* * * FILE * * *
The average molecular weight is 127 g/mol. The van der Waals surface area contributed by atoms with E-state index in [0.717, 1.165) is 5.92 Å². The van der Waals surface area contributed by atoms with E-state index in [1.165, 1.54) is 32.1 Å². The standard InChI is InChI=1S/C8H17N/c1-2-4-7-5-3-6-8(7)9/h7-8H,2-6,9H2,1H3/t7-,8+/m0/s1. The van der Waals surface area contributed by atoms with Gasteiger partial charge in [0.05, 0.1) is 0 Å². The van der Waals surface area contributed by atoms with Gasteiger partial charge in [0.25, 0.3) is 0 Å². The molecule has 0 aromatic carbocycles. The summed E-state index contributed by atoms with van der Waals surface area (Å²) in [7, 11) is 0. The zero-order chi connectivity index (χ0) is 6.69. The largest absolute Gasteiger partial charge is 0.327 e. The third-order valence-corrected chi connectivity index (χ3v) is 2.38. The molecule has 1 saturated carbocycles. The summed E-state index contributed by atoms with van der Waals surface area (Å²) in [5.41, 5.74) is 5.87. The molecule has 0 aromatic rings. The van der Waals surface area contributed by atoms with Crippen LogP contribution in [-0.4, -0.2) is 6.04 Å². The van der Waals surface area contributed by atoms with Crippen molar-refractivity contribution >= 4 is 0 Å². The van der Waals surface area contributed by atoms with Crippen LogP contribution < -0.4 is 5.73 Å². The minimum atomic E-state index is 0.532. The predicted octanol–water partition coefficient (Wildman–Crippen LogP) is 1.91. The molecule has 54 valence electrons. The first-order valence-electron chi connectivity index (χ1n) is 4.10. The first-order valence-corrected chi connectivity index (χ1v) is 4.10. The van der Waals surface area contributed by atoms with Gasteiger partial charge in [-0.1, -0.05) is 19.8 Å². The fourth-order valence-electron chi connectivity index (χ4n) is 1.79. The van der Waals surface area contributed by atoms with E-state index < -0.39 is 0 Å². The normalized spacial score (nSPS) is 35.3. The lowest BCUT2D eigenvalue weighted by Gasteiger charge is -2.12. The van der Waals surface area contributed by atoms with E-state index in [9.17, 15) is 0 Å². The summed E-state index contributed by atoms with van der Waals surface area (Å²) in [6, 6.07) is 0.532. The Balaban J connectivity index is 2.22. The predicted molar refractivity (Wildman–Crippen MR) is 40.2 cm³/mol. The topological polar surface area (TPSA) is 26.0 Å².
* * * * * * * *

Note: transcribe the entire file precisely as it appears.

The average molecular weight is 127 g/mol. The van der Waals surface area contributed by atoms with E-state index in [0.717, 1.165) is 5.92 Å². The van der Waals surface area contributed by atoms with E-state index in [1.165, 1.54) is 32.1 Å². The standard InChI is InChI=1S/C8H17N/c1-2-4-7-5-3-6-8(7)9/h7-8H,2-6,9H2,1H3/t7-,8+/m0/s1. The van der Waals surface area contributed by atoms with Gasteiger partial charge in [0.05, 0.1) is 0 Å². The van der Waals surface area contributed by atoms with Gasteiger partial charge in [0.25, 0.3) is 0 Å². The molecule has 0 aromatic carbocycles. The summed E-state index contributed by atoms with van der Waals surface area (Å²) in [7, 11) is 0. The zero-order chi connectivity index (χ0) is 6.69. The largest absolute Gasteiger partial charge is 0.327 e. The third-order valence-corrected chi connectivity index (χ3v) is 2.38. The molecule has 1 saturated carbocycles. The summed E-state index contributed by atoms with van der Waals surface area (Å²) in [5.41, 5.74) is 5.87. The molecule has 0 aromatic rings. The van der Waals surface area contributed by atoms with Crippen LogP contribution in [-0.4, -0.2) is 6.04 Å². The van der Waals surface area contributed by atoms with Crippen molar-refractivity contribution >= 4 is 0 Å². The van der Waals surface area contributed by atoms with Crippen LogP contribution < -0.4 is 5.73 Å². The minimum atomic E-state index is 0.532. The predicted octanol–water partition coefficient (Wildman–Crippen LogP) is 1.91. The molecule has 54 valence electrons. The first-order valence-electron chi connectivity index (χ1n) is 4.10. The first-order valence-corrected chi connectivity index (χ1v) is 4.10. The van der Waals surface area contributed by atoms with Gasteiger partial charge in [-0.1, -0.05) is 19.8 Å². The fourth-order valence-electron chi connectivity index (χ4n) is 1.79. The van der Waals surface area contributed by atoms with E-state index < -0.39 is 0 Å². The normalized spacial score (nSPS) is 35.3. The lowest BCUT2D eigenvalue weighted by Gasteiger charge is -2.12. The van der Waals surface area contributed by atoms with E-state index in [9.17, 15) is 0 Å². The summed E-state index contributed by atoms with van der Waals surface area (Å²) in [6, 6.07) is 0.532. The Balaban J connectivity index is 2.22. The predicted molar refractivity (Wildman–Crippen MR) is 40.2 cm³/mol. The topological polar surface area (TPSA) is 26.0 Å².